- Strong contrast. (EXAMPLE: black on white paper)
- Include when you’ll be back & contact information. (QR Code to your website, social media, online menu, etc. is a plus)
Website: Close to 90% of a restaurant’s website visits are on a mobile phone, be sure whatever information you’re sharing is presented well on a phone’s screen.
- If you’re adjusting hours or days for longer than short-term, simply make the changes in their traditional placement.
- For temporary hour/day adjustments, include an update prominently at or near the top of your home page.
- Consider if your menu should be updated or include language that cautions the potential for temporary inaccuracies.
Social media & other online platforms: Hitting every possible touchpoint could send you down a digital rabbit hole, it’s recommended that you identify the most common and not sweat the strays.
- Social Media (Facebook, Instagram, Yelp, etc.): In addition to adjusting your hours or updating your menu link in the “about” settings, pin a post that alerts visitors to the information you’re wishing to share. It’ll find your many followers AND be more easily discovered by visitors.
- Ordering Portals (Online Ordering, 3rd Party Delivery): If it’s a disruptive menu change, be sure to update. If its concerning service hours/days make sure to reflect new availability. Whenever/wherever relevant, include a message with a timeline.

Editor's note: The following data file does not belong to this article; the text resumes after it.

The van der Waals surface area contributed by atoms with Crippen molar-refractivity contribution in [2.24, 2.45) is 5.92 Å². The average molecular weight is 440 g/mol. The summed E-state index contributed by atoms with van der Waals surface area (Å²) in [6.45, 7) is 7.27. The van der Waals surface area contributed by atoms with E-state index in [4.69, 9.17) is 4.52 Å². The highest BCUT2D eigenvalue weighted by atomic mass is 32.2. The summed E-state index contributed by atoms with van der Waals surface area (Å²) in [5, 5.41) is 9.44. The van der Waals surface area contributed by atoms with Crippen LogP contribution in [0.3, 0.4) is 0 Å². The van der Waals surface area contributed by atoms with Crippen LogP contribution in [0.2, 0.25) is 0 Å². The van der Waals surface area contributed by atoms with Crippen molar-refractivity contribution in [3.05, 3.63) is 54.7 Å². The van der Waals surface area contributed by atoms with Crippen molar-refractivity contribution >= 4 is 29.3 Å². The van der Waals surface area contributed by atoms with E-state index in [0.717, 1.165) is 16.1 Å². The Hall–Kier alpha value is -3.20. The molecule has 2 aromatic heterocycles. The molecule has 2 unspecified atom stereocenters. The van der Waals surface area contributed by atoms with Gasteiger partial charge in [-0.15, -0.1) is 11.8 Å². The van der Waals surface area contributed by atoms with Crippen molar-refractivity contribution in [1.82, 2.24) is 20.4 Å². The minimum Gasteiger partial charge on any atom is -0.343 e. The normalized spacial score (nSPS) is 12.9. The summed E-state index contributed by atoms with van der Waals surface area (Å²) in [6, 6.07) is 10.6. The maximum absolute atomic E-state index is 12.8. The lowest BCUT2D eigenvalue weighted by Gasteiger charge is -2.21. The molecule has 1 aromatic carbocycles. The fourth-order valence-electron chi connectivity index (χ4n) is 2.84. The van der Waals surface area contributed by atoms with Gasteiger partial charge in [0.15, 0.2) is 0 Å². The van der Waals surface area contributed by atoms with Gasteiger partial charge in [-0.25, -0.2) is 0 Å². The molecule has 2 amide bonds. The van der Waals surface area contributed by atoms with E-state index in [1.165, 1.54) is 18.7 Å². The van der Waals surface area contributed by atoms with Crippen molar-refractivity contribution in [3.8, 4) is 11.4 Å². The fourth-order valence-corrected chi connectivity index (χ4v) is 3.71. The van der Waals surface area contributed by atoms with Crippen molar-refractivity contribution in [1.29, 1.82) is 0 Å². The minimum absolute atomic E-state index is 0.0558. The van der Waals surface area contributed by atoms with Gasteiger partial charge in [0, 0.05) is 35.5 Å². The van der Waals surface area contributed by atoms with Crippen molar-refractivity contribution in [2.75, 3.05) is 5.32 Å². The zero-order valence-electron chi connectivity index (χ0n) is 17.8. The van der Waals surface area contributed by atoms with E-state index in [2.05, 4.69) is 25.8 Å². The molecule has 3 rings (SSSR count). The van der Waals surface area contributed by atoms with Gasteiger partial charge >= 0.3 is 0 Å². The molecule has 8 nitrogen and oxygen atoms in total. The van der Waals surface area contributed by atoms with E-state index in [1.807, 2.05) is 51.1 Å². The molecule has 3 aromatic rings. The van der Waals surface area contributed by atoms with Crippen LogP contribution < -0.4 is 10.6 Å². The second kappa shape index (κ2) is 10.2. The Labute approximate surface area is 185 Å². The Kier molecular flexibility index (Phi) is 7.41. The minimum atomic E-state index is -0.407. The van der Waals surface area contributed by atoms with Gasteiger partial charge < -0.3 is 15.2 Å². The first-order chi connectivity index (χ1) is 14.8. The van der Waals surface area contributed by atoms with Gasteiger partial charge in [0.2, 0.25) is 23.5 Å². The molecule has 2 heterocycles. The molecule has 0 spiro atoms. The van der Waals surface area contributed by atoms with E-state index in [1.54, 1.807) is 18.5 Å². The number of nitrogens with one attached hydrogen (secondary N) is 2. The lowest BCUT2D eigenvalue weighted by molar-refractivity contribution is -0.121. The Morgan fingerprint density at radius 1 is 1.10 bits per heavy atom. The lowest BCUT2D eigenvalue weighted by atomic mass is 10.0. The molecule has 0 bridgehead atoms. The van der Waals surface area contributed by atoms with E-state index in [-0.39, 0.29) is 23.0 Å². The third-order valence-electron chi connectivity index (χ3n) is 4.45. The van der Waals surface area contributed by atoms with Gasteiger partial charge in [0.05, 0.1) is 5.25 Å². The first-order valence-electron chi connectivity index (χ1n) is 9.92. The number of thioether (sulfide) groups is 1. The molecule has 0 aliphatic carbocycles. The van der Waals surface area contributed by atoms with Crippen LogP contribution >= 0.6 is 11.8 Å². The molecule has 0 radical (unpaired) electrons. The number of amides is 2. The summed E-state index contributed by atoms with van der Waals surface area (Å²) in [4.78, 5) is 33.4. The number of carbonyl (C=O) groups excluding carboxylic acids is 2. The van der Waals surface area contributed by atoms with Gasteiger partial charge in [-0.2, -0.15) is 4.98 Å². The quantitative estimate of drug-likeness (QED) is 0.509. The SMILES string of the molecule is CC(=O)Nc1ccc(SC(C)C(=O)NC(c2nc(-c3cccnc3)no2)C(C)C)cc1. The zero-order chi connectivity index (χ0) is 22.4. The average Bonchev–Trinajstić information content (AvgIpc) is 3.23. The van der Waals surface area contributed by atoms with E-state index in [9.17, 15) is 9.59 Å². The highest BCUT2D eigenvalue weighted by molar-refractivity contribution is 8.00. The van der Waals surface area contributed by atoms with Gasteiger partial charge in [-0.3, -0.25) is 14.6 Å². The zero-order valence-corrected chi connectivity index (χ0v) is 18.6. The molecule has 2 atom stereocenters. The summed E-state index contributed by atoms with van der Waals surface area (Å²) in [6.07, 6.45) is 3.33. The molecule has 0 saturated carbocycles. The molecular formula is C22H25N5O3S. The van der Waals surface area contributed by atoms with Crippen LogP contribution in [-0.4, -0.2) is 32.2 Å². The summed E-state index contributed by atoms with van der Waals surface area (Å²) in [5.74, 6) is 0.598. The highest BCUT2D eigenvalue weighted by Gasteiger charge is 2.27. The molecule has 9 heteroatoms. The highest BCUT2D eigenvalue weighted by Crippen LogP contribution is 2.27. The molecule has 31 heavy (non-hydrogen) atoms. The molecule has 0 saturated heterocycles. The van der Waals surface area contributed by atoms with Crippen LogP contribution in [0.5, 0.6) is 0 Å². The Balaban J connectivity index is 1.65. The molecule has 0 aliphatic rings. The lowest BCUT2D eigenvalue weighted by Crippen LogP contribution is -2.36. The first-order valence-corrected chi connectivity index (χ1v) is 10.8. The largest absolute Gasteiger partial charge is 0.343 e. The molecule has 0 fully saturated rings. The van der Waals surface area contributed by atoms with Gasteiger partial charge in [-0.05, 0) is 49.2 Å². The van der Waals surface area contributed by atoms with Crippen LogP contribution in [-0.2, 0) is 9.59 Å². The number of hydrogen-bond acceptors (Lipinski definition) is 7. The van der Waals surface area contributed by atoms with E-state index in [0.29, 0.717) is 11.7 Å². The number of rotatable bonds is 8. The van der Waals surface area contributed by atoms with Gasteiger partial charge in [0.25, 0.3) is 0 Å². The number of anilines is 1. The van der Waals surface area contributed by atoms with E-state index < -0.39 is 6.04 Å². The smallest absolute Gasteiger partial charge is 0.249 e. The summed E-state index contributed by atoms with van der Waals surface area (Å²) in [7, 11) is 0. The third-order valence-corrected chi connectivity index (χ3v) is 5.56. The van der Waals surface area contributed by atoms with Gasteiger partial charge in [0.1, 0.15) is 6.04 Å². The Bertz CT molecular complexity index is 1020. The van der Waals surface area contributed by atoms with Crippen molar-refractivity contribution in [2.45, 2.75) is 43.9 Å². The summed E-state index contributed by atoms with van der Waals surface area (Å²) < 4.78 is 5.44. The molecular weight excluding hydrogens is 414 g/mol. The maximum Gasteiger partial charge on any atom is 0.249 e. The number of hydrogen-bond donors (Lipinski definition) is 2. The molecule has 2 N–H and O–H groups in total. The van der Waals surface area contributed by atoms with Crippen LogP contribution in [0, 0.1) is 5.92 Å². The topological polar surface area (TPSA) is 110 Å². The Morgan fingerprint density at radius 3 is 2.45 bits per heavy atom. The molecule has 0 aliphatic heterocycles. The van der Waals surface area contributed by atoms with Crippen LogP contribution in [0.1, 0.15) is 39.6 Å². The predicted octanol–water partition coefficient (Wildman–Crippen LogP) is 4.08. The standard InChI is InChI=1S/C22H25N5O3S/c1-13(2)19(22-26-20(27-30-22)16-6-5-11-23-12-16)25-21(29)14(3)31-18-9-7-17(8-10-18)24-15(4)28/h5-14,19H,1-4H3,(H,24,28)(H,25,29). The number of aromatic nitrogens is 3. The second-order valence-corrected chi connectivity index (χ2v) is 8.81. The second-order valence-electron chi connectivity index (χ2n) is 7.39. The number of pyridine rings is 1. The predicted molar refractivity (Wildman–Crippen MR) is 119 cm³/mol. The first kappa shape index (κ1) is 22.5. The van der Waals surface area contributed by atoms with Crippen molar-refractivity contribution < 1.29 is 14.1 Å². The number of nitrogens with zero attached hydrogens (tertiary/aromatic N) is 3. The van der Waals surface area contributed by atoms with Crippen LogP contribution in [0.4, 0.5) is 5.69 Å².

Google My Business (GMB) Listing: In terms of operating availability, this is arguably THE MOST IMPORTANT. If you only update one aspect of your online storefront, it should be this. Google Business Listings will often manifest all on their own, most business owners fall into one of 2 categories, those with access to their GMB and those without.
If you have access (Option 1):
- Follow THIS LINK or Google “Google my business”
- Select “Sign-in” (and, you know, sign-in)
- Change hours
- Update menu and other links
- Create a post that will accompany your business listing
If you DON’T have access (Option 2): When nobody has yet claimed your business
- Follow THIS LINK or Google “Google my business”
- Select “Manage Now”
- Google guides you through the process rather well
- You’ll get an opportunity to verify your legitimate claim to the business
- It’s recommended you go through this process while in your restaurant and near its landline
If you DON’T have access to the business name, use Option 2: When someone else has, and they can’t be identified or reached
- Search Google for your business’ listing
- Select dropdown option on “hours”
- Look for “suggest hours” and/or “suggested edits”
- Results vary, but often will be posted within a day
I’ve helped dozens of clients getting right with their GMB listings and helping them identify and create an online presence that’s appropriate for their needs, values, and/or the attention they’re willing to give it, and I’m happy to help you too… Send me an email.
Andy Cook (firstname.lastname@example.org)